Marion believes that climate change “will probably make a serious change in how we make wine” in the Livermore Valley. Yet he is optimistic that local winemakers will be able to adapt to the future and believes that California’s winemakers could even capitalize off some level of warming. Already, Marion points out, many California wines have evolved — by choice of winemakers and demand of consumers — into high-alcohol fruit bombs compared to those traditionally produced in Europe, where lower alcohol levels have always dominated the industry. “Global warming will probably push that trend even further to make bigger, even more fruit-driven wines that people like to drink,” Marion said.
Another option, though far more costly and time-consuming, would be to swap out existing grape varieties for more heat-tolerant ones. Phil Wente, fourth generation winemaker at Livermore’s Wente Vineyards, among the very oldest wineries in the region, notes that hundreds of cultivated grape varieties indigenous to the warmer latitudes of Europe, like in southern Italy, Spain, and Croatia, could be introduced to California’s winemaking culture if rising temperatures become a serious problem.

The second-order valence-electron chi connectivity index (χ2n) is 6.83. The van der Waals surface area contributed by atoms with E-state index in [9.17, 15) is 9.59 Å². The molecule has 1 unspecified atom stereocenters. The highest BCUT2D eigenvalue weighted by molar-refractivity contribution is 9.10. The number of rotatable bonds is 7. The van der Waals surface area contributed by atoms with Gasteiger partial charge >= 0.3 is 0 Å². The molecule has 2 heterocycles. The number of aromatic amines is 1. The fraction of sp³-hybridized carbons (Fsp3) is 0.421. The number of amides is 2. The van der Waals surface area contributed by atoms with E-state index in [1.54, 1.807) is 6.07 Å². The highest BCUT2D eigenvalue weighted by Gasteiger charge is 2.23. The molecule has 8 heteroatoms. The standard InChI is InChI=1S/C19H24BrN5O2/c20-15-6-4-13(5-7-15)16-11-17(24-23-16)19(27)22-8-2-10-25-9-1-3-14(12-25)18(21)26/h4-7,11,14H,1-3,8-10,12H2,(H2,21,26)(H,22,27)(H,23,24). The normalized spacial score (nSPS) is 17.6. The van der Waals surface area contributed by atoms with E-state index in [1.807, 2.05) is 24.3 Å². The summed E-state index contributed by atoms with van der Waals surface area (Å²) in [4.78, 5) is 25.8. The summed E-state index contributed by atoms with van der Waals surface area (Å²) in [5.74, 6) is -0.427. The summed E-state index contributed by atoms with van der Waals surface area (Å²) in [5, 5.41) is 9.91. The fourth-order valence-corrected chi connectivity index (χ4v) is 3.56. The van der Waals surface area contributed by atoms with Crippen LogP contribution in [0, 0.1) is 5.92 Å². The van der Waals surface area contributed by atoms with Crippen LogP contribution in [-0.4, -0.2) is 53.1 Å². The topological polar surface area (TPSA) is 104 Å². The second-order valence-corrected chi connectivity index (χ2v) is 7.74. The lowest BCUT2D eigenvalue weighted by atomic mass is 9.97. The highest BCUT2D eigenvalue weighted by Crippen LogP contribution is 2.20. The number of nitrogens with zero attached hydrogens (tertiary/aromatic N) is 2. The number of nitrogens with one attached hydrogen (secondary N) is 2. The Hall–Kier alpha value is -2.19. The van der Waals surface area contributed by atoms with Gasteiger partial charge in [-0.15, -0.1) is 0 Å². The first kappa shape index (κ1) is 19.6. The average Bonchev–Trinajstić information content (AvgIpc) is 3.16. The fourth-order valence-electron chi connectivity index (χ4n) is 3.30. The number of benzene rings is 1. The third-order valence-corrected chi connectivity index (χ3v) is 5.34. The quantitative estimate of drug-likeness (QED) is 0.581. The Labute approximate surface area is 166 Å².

At Ruby Hill Winery, winemaker Chris Graves said that other heat-tolerant grapes already present in the state, like Zinfandel, Syrah, and Petite Sirah, and some Italian varieties, like Sangiovese, Barbera, and Aglianico, could give winemakers an edge — at least for a while — against warmer summers and falls. “Any of those regions in the Mediterranean that get those hot winds from Africa will have very ideal grapes,” Graves said. “There’s also the Douro [Valley in Portugal]. It gets scorching hot there and the grapes thrive.”
Grafting new varieties onto existing vines and waiting for them to produce grapes is a costly and time-consuming process, though, meaning several years without fruit before the altered vines resume production. It also relies on the new varieties proving adequate in their new environment, which they might not. “There are these obvious risks associated with replanting with a certain grape,” Diffenbaugh said. “Adaptations that don’t require replanting or moving will be the cheapest.”
Yet despite the expert predictions about the effects of global warming on winegrowing in California, Wente remains optimistic. “If we need them, we have lots of options to turn to for grapes that grow in those hotter areas [of southern Europe],” he said. “There are also a lot of regions along California’s North Coast that haven’t even been tapped because they’ve always been considered too foggy or too cold.”